I’m getting caught up today so here’s another post, this time pointing out some graphical recent releases:
Did you know that today’s issue of Parade (stuck inside your Sunday paper) features a three-paragraph essay from Dean along with a recipe for The Best Baked Corn? Here’s an excerpt:
Here’s a new one you might have missed: Pages 97 though 100 of On Gratitude by Todd Aaron Jensen feature new content from Dean on what he’s grateful for.
Last weekend I received an advance reading copy of What the Night Knows courtsey of the LibraryThing Early Reviewers program and read it in just three days. I throughly enjoyed it and I bet you will to.
From the looks of things in Amazon.com the fifth book in the Frankenstein series, Frankenstein: Dead Town, will not be coming out in hardcover but in mass market paperback and audio CD editions only. (Though I’m guessing that the paperback will be actually in the larger premium format.)
Lastly, on a non-Dean Koontz note, my latest book Blogging and RSS: A Librarian’s Guide – Second Edition was officially released last week.
In the past week I’ve found the following two new Interviews with Dean online. One dealing with the new series of Frankenstein comics, and the other with video games.
Just announced on the Dean Koontz Mailing list:
This Halloween you can enjoy Darkness Under the Sun, an all-new eBook novella from Dean!
The chilling account of a pivotal encounter between innocence and ultimate malice, Darkness Under the Sun is the perfect read for Halloween—or for any haunted night—and reveals a secret, fateful turning point in the career of Alton Turner Blackwood, the killer at the dark heart of the forthcoming novel What the Night Knows.
Darkness Under the Sun, a Random House eBook, will be available everywhere October 25, 2010. You can also preorder it right now!
Learn more about Darkness Under the Sun [on DeanKoontz.com]
Well, it turns out that all the scans I’ve been doing over the past ten years (almost 900 of them) are all at a dpi (dots per inch, i.e. resolution) that’s too low for printing them in a book these days. So, at some point I’ll need to rescan everything at 300+ dpi. I’m thinking I might need to take a full week’s vacation from my day job just to focus on that.
In the mean time I created some new sample scans to send to CD just to make sure everything was ok. Well, yes and no. It seems that the 320dpi TIFF files I’m creating look just fine on both my Linux boxes (on which I’m doing the scanning) and several Windows Vista and 7 boxes. Once CD gets them however and opens them up on their Mac, they get a crappy image.
Here’s the original TIFF. The first screenshot below is what I see when I open it windows, the second is what CD’s seeing on a Mac. If I convert the TIFF to a JPG CD’s got no problem with it. However, I’d rather we all used the better TIFF image rather than downgrade them all to JPGs. If you’ve got any suggestions or tests we could run, please leave a comment.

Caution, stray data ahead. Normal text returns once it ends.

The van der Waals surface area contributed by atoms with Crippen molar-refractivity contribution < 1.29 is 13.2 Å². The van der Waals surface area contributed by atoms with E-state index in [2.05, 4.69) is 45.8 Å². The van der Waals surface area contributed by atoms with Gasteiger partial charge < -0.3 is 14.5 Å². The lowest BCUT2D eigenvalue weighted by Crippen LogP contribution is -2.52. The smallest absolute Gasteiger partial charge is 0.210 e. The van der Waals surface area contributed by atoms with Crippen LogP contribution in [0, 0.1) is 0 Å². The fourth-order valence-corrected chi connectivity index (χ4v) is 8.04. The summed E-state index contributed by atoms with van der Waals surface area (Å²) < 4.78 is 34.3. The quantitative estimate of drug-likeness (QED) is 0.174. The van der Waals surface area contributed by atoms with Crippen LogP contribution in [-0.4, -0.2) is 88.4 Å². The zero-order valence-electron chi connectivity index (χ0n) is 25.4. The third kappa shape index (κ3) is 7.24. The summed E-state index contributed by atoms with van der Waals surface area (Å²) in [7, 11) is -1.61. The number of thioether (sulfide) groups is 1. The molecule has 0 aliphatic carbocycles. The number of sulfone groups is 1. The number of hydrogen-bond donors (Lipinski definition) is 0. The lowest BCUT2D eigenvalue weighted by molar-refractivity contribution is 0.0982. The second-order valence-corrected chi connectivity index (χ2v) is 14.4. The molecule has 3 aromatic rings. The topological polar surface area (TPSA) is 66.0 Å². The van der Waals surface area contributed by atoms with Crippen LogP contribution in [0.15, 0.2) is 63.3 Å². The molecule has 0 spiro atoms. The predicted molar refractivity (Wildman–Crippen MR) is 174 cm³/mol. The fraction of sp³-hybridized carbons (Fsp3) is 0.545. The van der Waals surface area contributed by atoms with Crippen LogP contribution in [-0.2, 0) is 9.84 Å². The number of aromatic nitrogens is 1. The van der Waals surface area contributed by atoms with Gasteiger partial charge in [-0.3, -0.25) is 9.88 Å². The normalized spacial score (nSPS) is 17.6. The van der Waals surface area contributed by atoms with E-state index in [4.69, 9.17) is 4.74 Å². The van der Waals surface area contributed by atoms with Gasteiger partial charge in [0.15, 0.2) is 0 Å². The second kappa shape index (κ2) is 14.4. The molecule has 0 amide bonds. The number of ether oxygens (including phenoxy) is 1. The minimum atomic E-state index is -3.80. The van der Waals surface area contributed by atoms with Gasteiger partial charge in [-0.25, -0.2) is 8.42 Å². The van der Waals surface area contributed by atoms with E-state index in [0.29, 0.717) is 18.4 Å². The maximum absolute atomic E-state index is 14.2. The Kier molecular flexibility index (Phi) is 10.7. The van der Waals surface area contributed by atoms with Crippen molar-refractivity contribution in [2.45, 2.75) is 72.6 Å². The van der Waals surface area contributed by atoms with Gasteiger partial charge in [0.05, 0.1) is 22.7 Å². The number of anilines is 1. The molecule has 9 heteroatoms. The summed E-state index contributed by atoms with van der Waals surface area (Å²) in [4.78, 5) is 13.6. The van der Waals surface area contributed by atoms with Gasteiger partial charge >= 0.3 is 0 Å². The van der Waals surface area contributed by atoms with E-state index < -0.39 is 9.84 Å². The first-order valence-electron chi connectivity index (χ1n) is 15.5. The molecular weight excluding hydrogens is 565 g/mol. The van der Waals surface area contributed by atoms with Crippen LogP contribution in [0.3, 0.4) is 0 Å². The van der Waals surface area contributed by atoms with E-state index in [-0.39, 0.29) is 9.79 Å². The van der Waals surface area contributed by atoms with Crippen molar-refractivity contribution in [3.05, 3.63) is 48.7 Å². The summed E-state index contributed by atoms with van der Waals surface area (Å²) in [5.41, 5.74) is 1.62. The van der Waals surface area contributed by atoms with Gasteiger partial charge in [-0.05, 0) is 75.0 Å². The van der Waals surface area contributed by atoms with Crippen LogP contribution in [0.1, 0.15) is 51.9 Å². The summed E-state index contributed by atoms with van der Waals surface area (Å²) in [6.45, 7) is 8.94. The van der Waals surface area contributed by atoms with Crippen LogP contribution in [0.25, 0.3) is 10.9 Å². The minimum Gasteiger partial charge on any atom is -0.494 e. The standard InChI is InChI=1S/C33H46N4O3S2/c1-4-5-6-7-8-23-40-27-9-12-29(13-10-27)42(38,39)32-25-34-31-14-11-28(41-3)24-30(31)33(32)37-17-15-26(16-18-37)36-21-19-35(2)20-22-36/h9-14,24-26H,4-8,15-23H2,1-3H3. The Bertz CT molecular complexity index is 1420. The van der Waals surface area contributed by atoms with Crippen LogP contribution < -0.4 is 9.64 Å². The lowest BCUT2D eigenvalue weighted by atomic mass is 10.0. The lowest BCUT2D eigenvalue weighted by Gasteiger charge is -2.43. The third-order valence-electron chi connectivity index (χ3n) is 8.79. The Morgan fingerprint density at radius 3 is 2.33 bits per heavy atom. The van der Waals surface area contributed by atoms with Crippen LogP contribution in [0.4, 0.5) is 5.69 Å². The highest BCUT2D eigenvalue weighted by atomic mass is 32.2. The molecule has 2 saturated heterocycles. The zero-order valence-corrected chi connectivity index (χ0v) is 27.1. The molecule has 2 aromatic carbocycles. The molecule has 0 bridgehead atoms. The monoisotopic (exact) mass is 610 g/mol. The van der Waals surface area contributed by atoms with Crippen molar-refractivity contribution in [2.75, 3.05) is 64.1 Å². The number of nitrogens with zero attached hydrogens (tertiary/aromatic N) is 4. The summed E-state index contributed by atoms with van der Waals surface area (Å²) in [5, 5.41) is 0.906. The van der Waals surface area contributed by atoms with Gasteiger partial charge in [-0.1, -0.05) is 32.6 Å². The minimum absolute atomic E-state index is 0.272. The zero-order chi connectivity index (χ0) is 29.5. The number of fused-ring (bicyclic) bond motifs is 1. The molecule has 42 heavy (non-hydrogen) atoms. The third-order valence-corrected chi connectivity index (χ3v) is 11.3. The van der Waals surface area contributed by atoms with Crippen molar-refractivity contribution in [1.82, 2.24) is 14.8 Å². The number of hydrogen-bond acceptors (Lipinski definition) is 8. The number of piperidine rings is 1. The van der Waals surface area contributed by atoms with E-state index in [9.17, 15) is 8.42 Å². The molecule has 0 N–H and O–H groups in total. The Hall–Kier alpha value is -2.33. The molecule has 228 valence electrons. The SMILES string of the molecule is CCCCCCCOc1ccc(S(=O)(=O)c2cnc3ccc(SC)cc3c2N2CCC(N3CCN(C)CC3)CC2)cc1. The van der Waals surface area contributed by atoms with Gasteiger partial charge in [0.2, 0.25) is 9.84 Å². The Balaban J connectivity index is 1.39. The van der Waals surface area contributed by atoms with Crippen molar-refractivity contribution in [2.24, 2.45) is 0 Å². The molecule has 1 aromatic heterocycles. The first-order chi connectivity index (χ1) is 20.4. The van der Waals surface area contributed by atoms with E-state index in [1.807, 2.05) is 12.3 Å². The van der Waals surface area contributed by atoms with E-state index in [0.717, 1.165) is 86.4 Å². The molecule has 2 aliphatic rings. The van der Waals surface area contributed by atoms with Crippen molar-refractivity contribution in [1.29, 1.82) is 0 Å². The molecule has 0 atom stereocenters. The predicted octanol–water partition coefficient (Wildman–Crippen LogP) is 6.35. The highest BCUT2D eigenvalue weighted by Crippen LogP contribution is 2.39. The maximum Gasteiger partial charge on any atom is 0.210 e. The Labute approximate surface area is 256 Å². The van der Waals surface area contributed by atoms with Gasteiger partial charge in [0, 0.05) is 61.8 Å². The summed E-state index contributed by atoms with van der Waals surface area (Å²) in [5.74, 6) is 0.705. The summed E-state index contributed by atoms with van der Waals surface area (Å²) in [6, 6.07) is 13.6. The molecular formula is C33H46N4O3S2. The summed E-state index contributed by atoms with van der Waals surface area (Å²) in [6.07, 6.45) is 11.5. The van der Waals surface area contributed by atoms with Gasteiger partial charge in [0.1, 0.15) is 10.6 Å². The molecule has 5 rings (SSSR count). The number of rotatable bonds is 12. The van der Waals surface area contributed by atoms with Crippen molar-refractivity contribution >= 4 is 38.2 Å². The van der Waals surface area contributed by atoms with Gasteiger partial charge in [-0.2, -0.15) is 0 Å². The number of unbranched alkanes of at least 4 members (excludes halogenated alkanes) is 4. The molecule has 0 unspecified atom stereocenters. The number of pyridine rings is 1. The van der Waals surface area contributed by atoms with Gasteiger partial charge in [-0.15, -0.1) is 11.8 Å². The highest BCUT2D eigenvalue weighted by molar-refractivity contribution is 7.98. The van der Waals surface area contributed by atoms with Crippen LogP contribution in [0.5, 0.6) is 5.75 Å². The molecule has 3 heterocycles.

For those of you that haven’t already read “The Black Pumpkin” you’ve obviously missed the December 1986 issue of Twilight Zone Magazine and Cemetery Dance’s October Dreams (either from Cemetery Dance or from ROC, all our of print) you can now find a bargain book edition from Fall River Press retitled Halloween Horrors. I found this yesterday at my local Barnes & Noble for the list price of $12.98.
Ok, I’m not exactly announcing a new pseudonym here but I’ve never seen this bit of writing by dean mentioned anywhere. The books is Twentieth Century Crime and Mystery Writers, Second Edition from St. Martin’s Press published in 1985. This is one of those oversized reference books that are typically only held by rare bookstores and library reference collections. For each author there is a bibliography, brief biography, and a short essay about the author. (In this case the essay is by Ed Gorman.) However, this book differs from others of its type because it contains additional text described thus: “Living authors were invited to add a comment on their work.” And you guessed it, Dean wrote some “comments” on his work. Four paragraphs to be exact. For copyright reasons I won’t be presenting the complete text here but I will leave you with this quote:
“Phantoms, a long novel that attempts to stretch the horror novel to encompass a rational world-view, was published in 1983, and was something of a sidestep in my career, for at this time I do not intend to do any more straight horror novels in the future, although it, too, has sold well.”
I don’t know if the same text appears in the First Edition. I of course will be on the lookout.
UPDATE: I found a copy of the first edition in my local library and Dean is not included in that edition. So, as far as I can tell this content is unique to this book/edition.
I just realized that between recent third-party amazon purchases and the trip to Seattle and Portland, I’ve got several piles of material to get into the book including one or two things I’m not sure anyone’s ever noticed before. (Maybe more on that later.) So, just to give you an idea, here’s a photo of what I’ll be working on this weekend:
I’m back from a much needed three-day vacation in Seattle and Portland and thanks to Powell’s City of Books and Half Price Books (Seattle) I came back with some wonderful finds including an ARC of Your Heart Belongs to Me and some more recent UK trade paperback editions. Most importantly I found a reference to a review of Stephen King’s It that Dean wrote for the San Jose Mercury News many years back that I was previously unaware of. I’ve got someone tracking it down now.
Also, in financial news it looks like Dean is currently #6 of the top ten highest paid authors right now.